Detail of a stone fountain in Rome, Italy, showing damage caused by weathering

Rome is defined by its beautiful stone buildings, bridges, and sculptures. But stone isn’t eternal, even in the Eternal City. Photo: Scott S. Warren

Throughout 2013, the Getty community participated in a rotation-curation experiment using the Getty Iris, Twitter, and Facebook. Each week a new staff member took the helm of our social media to chat with you directly and share a passion for a specific topic—from museum education to Renaissance art to web development. Getty Voices concluded in February 2014.—Ed.

You’ve probably heard the expression “solid as a rock,” and generally, it’s pretty true—rock is solid, over the course of a single human lifetime. But as a stone conservator and sculptor, I’m concerned about the state of stone over multiple lifetimes. How solid does the stone used to construct our buildings and artworks remain through the centuries?

When you look around, you’ll see any number of buildings and monuments built of stone, from large public edifices to small markers more private and personal, such as gravestones. No matter their size, all these structures are subject to damage from man-made and natural factors such as moisture, air pollution, poor construction techniques and materials, previous restorations, and weathering. Weathering is complex: it includes both physical wearing away of the stone as well as chemical alterations caused by stone’s interaction with water, salts, and atmospheric elements that change its chemical composition. And of course there’s also damage and deterioration from vandalism, from graffiti to theft of decorative elements or even entire monuments.

As a member of the Field Projects team within the Getty Conservation Institute, I’m co-managing a program that is helping to teach the next generation of conservators how to protect and preserve stone throughout the world. The 2013 International Course on Stone Conservation (SC13), which started on April 10 and continues through June 28, is taking place in Rome at ICCROM (International Centre for the Study of the Preservation and Restoration of Cultural Property), our partner in offering the Stone Course. Through this partnership, course participants have use of ICCROM’s laboratories and library; they also enjoy the added advantage of an extraordinary field lab: the architectural heritage of Rome and its legacy of stone-conservation practice.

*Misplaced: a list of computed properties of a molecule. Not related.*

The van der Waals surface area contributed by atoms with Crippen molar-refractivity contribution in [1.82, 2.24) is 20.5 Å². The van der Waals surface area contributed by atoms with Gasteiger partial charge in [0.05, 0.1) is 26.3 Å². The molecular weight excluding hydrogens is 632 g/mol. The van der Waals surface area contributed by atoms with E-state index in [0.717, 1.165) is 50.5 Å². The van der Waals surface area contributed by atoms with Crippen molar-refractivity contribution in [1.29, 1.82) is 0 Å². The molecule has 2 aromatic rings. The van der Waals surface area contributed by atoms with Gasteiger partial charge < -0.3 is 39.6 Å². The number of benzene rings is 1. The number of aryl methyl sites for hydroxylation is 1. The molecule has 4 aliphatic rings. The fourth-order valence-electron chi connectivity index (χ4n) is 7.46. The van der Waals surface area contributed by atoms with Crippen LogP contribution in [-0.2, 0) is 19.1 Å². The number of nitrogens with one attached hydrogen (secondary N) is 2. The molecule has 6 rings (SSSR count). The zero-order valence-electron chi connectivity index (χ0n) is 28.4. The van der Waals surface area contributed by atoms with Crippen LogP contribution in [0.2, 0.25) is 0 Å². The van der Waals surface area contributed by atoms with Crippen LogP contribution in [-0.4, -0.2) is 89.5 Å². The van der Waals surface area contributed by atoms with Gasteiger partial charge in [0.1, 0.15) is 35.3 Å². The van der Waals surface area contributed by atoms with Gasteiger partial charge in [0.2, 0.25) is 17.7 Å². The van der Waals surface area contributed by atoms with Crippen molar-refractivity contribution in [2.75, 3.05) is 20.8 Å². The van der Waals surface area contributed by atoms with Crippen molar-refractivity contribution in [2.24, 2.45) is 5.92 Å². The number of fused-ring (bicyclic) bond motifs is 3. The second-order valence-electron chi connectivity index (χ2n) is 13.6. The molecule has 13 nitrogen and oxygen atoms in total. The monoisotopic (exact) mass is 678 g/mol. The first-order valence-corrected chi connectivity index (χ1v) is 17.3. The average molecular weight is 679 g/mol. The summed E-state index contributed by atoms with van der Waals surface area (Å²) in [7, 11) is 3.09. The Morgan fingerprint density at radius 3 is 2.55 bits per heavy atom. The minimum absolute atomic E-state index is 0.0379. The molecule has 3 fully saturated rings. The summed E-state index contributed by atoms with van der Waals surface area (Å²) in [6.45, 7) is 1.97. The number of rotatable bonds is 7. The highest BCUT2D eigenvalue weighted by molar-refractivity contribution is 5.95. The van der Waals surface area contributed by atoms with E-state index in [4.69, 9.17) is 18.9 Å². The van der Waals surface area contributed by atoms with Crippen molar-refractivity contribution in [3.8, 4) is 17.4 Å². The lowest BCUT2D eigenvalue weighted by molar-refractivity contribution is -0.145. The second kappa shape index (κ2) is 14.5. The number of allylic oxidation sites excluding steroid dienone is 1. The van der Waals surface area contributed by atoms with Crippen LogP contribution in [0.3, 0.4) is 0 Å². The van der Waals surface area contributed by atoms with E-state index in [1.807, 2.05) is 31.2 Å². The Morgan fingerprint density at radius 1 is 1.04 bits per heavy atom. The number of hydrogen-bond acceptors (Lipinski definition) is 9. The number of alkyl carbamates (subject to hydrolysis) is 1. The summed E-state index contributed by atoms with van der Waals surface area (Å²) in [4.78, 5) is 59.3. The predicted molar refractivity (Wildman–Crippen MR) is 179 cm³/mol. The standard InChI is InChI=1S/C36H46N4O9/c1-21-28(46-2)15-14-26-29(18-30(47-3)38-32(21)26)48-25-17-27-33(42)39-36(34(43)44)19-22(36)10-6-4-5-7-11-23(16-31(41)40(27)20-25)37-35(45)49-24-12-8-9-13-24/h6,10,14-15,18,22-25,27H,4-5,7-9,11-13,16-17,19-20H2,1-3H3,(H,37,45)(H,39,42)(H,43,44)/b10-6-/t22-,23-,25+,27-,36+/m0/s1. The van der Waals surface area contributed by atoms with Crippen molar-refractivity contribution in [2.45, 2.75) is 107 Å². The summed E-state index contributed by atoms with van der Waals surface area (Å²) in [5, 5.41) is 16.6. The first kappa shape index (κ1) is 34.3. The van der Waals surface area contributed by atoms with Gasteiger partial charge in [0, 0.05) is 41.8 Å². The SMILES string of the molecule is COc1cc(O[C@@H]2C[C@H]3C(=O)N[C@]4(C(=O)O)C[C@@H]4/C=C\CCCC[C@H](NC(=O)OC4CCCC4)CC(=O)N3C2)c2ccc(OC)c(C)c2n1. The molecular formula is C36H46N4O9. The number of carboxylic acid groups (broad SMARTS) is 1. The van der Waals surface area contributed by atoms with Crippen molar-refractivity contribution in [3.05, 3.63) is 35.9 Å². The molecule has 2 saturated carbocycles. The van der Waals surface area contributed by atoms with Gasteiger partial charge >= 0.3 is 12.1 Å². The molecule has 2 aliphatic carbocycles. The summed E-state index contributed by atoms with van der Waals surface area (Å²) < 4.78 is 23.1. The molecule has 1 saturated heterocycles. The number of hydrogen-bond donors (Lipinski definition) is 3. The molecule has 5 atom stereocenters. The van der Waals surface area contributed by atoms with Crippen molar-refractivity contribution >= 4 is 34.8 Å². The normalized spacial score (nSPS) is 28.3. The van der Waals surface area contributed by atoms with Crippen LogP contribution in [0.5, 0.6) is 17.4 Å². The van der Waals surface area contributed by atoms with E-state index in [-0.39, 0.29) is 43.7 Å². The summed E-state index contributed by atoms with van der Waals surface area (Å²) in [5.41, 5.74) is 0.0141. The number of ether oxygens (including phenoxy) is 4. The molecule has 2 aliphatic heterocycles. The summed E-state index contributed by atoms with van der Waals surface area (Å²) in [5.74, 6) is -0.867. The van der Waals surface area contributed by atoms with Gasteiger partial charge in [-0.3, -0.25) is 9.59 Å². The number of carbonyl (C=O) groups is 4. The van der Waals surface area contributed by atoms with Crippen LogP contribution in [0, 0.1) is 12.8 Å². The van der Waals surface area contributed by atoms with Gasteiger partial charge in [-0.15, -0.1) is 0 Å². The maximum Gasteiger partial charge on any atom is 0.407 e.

This is the third time the Conservation Institute has partnered with ICCROM on the Stone Course, which was first held in 1976. In addition to serving a vital educational role for stone conservation practitioners from across the world, the course provides an important opportunity for these professionals to meet and exchange ideas about conservation practices and challenges in their home countries. This year we have participants from 19 countries, including Argentina, Australia, Austria, Croatia, Cuba, Ethiopia, Greece, India, Iran, Kenya, Maldives, Malta, Mexico, Philippines, Portugal, Serbia, Slovenia, Spain, and the United States.

The images below show some of the things we have been doing since the course started—from instructor lectures, to clinics on identifying types of stone, to site visits to explore stone monuments and buildings in Rome and other sites.

One of the highlights of this year’s course has been a study tour to Florence, Carrara, Parma, and Venice. In Florence, we visited the Opificio delle Pietre Dure, a museum and laboratory devoted to conservation of cultural heritage and to preserving the historic techniques of working colored marbles to produce decorative patterns. Particularly memorable was a demonstration of the labor-intensive process of cutting tiny marble pieces by hand.

At Carrara, we visited an active marble quarry—the only quarry located completely inside a mountain—as well as the Niccoli Studio, where we saw how sculptors transform stone blocks into works of sculpture and architectural elements. We spent two days in Parma at the workshop of conservator Stefano Volta, learning hands-on techniques to repair broken stone with pins, lime mortars, and grouts. And in Venice, we saw conservation projects at the Doges Palace, Piazza San Marco, and the church of the Friars. The participants also got to experience the tidal flooding of Piazza San Marco, known as “aqua alta,” or high water, firsthand!

For our practical fieldwork, course participants are working on selected monuments in Rome’s renowned Non-Catholic Cemetery, the resting place of many important artists and poets including Shelley and Keats, as well as scholars, diplomats, and Goethe’s only son. They’ve been surveying and documenting tombs, identifying bio-growth (such as moss) and other causes of deterioration, and testing treatment options. Later they’ll be doing conservation treatments in the cemetery.

This post is part of the series Getty Voices, a yearlong experiment in rotation curation using the Iris, Twitter, and Facebook.See all posts in this series »